We all get stressed and our productivity begins to suffer.
“If you’re chronically tapped out of the immense amount of mental energy required for planning, decision making, and coping, it’s easy to get lured into… traps.” In this Harvard Business Review article, Alice Boyes discusses how she deals with the most common reactions that many people have to being stressed and busy.
Here’s a guy who spent eight years measuring brain activity while people worked in order to identify the components of workplace culture that make work an adventure. This was preceded by a decade of doing laboratory studies to understand the brain basis for effective teamwork. Find out the two things that most make a difference here:
“Procrastination is the thief of time, collar him.”
I remember having to memorize this quote in grade school, it must have been around fourth or fifth grade, and, it is still as true today as it was back then, or, for that matter back in Dicken’s time.
Procrastination affects everyone. It sneaks up on most people when they’re tired or bored, but for some, procrastination can be a full-fledged addiction, says Dr. Travis Bradberry in this timely article. Although it’s especially common during the holidays given their abundance of distractions, the procrastination cycle can become crippling at any time of the year. This is especially troubling, because recent studies show that procrastination magnifies stress, reduces performance, and leads to poor health.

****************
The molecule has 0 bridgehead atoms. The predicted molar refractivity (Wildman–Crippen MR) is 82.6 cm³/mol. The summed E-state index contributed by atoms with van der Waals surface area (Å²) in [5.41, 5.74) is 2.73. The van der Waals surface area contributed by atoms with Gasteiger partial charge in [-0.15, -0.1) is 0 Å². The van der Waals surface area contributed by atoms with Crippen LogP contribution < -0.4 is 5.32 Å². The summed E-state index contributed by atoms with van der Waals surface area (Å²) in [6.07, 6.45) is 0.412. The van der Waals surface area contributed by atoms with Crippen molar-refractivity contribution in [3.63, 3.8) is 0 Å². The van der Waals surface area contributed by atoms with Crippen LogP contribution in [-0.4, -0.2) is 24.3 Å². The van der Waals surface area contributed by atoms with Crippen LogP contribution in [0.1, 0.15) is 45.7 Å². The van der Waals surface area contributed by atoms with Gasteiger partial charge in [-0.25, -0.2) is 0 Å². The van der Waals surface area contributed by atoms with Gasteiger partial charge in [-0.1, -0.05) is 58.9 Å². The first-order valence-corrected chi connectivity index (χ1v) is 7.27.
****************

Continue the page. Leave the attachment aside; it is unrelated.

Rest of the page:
Read on for some enlightening ideas and tips to help you get to work when you like all of us find you are “not in the mood.”
I love these counterintuitive tricks designed to help you be more productive fast. These are especially good for times when you are feeling “stuck” or just are having a hard time getting going on an important project or anything that involves creativity or writing.
What helps you get going when you are not being productive? Please share your ideas in the comments section.
It’s fascinating how very small changes over time can make a huge difference. Here’s a post from my friend and colleague , Josh Linker, with what I think is a brilliant way of implementing this principle into our lives.
What do you think? Are you willing to, (as he suggests), “give this a whirl” for 30 days? If not, what works better for you? I’m interested in your ideas.
A ten year longitudinal study on executive transitions found that more than 50% of executives who inherit a mess fail within their first 18 months on the job. Also uncovered by the study were the numerous landmines for leaders in this situation. Based on this research and my experience, here are six things the most effective leaders do to avoid failing in a new role.
I have long admired the work of Tony Schwartz. His New York Times bestseller, “The Power of Full Engagement: Managing Energy, Not Time, Is the Key to High Performance and Personal Renewal” co-written with the also renowned expert, Jim Loehr, has been a regular recommendation of mine for more than ten years. It’s not unusual for me to begin to coach high-powered executive clients with huge jobs and lots of stress who are well on their way to burn-out. This book addresses those clients’ fundamental issues: the need to continue their extremely demanding work, while at the same time consistently generating high performance without losing their “edge”, or, burning out in the process.
Tony’s leadership over the years as President and Founder of The Energy Project continues this important work. Check out this very personal and very honest account from him about going off track and recovering. I think you will find it worth the read.